Bird report – Osprey Invasion
Submitted: October 14, 2010
Bird watchers and curious onlookers were fascinated to observe a massive influx to St. Kitts of one of the majestic birds of prey, the Osprey.
While driving on the South East Peninsula road, directly opposite the construction of the Christophe Harbour project by the Great Salt Pond, eighteen Ospreys were counted in the trees on both sides of the road in a distance of no longer than a half a mile, and one was flying for a total of nineteen. This ad hoc count occurred on Thursday, October 7, 2010, during a heavy drizzle, just prior to the heavy rainstorm that subsequently closed schools and some business establishments.
Over the past few days these birds have been sighted everywhere on the South East Peninsula including Cockleshell Bay, Banana Bay, Great Salt Pond, Friar’s Bay, Frigate Bay, Half Moon Bay, and almost anywhere in the Southeastern part of the island. They are seen flying high or perched on trees or on the ground, often eating fish.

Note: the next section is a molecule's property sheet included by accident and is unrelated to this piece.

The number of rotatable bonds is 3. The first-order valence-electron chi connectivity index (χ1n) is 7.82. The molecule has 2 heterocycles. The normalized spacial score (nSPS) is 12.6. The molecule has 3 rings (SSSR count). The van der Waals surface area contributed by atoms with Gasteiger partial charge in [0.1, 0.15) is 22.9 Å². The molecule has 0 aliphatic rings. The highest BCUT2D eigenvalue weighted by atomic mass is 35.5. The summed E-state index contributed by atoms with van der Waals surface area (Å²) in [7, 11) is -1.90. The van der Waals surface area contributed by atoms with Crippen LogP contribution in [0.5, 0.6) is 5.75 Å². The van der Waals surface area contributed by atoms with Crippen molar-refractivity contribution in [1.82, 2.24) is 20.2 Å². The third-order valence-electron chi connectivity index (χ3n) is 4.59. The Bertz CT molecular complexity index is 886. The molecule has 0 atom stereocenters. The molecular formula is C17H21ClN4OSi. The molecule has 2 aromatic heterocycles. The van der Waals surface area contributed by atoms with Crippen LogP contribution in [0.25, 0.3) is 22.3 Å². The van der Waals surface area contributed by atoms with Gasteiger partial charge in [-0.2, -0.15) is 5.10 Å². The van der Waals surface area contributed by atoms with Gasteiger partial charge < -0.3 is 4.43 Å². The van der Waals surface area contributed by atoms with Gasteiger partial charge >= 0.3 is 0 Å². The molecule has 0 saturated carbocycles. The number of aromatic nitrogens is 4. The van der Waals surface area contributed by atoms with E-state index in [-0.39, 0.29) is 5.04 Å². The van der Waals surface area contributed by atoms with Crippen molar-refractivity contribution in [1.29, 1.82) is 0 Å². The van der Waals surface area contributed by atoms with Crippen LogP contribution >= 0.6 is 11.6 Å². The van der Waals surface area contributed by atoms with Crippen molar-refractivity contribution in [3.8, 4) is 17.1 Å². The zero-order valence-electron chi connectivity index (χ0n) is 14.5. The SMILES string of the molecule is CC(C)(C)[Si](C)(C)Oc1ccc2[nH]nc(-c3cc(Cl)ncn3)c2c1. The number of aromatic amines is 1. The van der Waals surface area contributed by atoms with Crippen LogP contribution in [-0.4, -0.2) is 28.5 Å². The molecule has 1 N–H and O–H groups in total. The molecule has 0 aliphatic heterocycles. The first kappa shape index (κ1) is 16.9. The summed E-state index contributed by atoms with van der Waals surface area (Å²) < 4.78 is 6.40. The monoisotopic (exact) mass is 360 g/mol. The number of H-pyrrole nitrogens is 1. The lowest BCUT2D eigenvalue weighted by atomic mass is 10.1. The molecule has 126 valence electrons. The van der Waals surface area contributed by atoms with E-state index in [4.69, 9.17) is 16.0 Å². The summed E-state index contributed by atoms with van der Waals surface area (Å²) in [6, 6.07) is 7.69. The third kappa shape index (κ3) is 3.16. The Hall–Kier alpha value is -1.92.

The Osprey is a migratory bird of prey that passes through the Caribbean September through April, and feeds primarily on fish. While they have been seen in the past, this is the first time they have been seen in these numbers, and all in one general location. They grow to a size of around two feet and have a piecing whistle. Their heads are white, with a dark bar behind the eyes, and there is strong contrast between white underparts and dark upperparts.
It is uncertain if they sought refuge to avoid the strong Tropical Wave that developed into Tropical Storm Otto, but they certainly discovered that the Great Salt Pond is full of fish as the pond is now open to the sea in the western end.